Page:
Gearing up to deliver Wimbledon 3D
As you've heard by now we are planning to transmit the Wimbledon finals in 3D this year!
It's part of the remit we have to try out and test new technologies where we can and as the main tennis coverage has moved to BBC One HD this year, we have the chance to try something new. For more details of the coverage have a look at Danielle's blog.
The Wimbledon 3D event is a collaboration between the All England Lawn Tennis Club, Sony Professional and the BBC along with many of our partners. After the finals weekend I will do an update with more details of the Outside Broadcast, camera technology and all the bits between SW19, W12 and your screen! I hope to persuade some of my R&D colleagues to write about the other technology we have used and the future of 3D TV.
What are we up to before the big weekend?
The production company working with Sony Professional and BBC Sport are trying to get the best camera positions fitted into Centre Court.
This is a schematic of the 2D and 3D camera positions on Centre Court:
More cameras are used on Centre Court during finals weekend so by the time
5 6 extra 3D camera positions have been added it looks a bit busy! Obviously we try to keep as many cameras out of shot as possible so there may be a few changes to make.
I hope to have some stills so you can see the cameras in situ as well some of the other 3D facilities on site, in time for the next post.
Back in W12, my colleagues in BBC R&D and Distribution who have been working on the satellite encoder's move to S2 and are now working on a further temporary up-date to the BBC HD Channel encoders to get them ready for 3D transmission. When they're happy, all the BBC HD Channel encoders will be updated. As we are transmitting on all platforms (Freeview, Freesat, Sky and Virgin) there's a lot of testing to do!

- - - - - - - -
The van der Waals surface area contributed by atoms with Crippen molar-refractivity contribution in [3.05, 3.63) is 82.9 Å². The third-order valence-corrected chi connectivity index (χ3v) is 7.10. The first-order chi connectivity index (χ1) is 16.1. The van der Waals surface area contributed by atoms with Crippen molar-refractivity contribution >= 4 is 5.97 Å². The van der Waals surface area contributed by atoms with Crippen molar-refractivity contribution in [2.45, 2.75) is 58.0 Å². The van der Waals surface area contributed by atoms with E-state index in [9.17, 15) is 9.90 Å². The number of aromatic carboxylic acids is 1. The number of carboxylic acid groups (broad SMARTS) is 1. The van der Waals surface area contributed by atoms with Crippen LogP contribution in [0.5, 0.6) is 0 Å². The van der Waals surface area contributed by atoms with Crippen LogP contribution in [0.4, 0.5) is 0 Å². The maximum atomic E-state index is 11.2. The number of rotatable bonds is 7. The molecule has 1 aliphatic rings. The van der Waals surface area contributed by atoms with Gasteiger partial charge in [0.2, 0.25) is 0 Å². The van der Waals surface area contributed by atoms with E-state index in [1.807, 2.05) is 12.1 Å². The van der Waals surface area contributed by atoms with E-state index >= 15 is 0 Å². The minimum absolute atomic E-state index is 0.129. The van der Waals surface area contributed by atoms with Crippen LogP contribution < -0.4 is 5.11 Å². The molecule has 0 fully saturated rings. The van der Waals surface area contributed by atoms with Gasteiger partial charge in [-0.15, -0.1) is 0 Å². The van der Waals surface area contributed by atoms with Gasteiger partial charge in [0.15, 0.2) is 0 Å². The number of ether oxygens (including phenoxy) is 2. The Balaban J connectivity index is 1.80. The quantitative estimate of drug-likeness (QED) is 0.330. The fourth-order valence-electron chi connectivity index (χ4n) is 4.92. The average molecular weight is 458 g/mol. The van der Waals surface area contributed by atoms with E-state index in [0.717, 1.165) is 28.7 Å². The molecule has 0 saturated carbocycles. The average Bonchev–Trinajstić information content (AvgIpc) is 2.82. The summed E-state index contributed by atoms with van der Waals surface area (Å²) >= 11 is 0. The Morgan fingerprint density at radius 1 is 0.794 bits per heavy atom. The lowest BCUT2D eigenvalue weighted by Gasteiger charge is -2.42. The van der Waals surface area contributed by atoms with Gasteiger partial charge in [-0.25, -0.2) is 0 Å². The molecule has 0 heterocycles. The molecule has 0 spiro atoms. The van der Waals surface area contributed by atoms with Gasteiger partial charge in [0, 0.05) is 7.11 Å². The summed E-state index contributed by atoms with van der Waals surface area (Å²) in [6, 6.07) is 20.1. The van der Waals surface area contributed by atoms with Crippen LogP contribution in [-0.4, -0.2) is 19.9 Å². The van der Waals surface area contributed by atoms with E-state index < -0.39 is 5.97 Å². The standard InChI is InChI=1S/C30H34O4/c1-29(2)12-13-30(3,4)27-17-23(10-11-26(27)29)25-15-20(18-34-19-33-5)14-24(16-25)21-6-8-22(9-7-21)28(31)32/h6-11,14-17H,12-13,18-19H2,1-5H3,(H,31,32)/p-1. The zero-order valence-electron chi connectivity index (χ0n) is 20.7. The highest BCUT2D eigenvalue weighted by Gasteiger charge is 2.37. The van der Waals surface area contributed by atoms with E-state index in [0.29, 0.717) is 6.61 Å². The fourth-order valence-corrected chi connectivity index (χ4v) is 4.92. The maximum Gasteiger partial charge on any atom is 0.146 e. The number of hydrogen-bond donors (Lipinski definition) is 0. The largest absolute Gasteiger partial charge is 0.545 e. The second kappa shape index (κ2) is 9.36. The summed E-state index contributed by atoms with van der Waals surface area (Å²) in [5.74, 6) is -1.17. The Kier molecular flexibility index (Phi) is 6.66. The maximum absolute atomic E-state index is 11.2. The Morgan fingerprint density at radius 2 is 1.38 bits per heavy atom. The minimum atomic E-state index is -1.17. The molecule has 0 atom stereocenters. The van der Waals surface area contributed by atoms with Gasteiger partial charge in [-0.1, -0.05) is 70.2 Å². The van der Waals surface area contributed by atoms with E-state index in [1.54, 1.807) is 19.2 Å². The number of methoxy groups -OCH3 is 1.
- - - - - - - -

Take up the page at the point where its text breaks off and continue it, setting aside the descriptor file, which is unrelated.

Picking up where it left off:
When the 3D update is complete a modified BBC HD Channel Promo will replace the current version. This has a short 3D clip and a change to the test card to help us check registration.
As we are trying to fit two images into the current BBC HD Channel's signal, one of the temporary changes is change the horizontal resolution from 1440 pixels to 1920 for the trial period.
If all goes to plan, the 3D changes will be made during the morning of
16th 13th June and they will change back to the current settings on 6th July.
What will you see on the BBC HD Channel?
Just like the Sky 3D channel we will transmit a Side by Side (SbyS) image. If you are watching the channel on a 2D TV when a 3D image comes on you will see two squeezed images next to each other. This is the reason we need the1920 horizontal pixels - each image (eye) will be squeezed to 960 pixels wide but will still be 1080 high.
A 3DTV takes the two half-width images and stretches them to fill the screen. How the TV displays them depends on the technology it uses.
The test card will look the same (SbyS) but when displayed on a 3D TV (in 3D mode) the two half width images should line up exactly - there should be no horizontal or vertical shift between left and right eye images. The frequency gratings will give us a good idea of the system filtering and if we are introducing alias components.
Above: SbyS Test Card as seen on a 2D TV
If you want to know more about 3D see my next post.
Andy Quested is Head of Technology, BBC HD & 3D, BBC Future Media & Technology
See also "3D for Wimbledon - the Future of TV" by Danielle Nagler on the About The BBC blog..
N.B. Correction - the date for the encoder change is the 13th June not the 16th. This is corrected in the text above. Apologies for this error. (NR)
N.B. Correction - the previous image of Centre Court cameras was incorrect. The correct one has now been inserted. Apologies. (NR).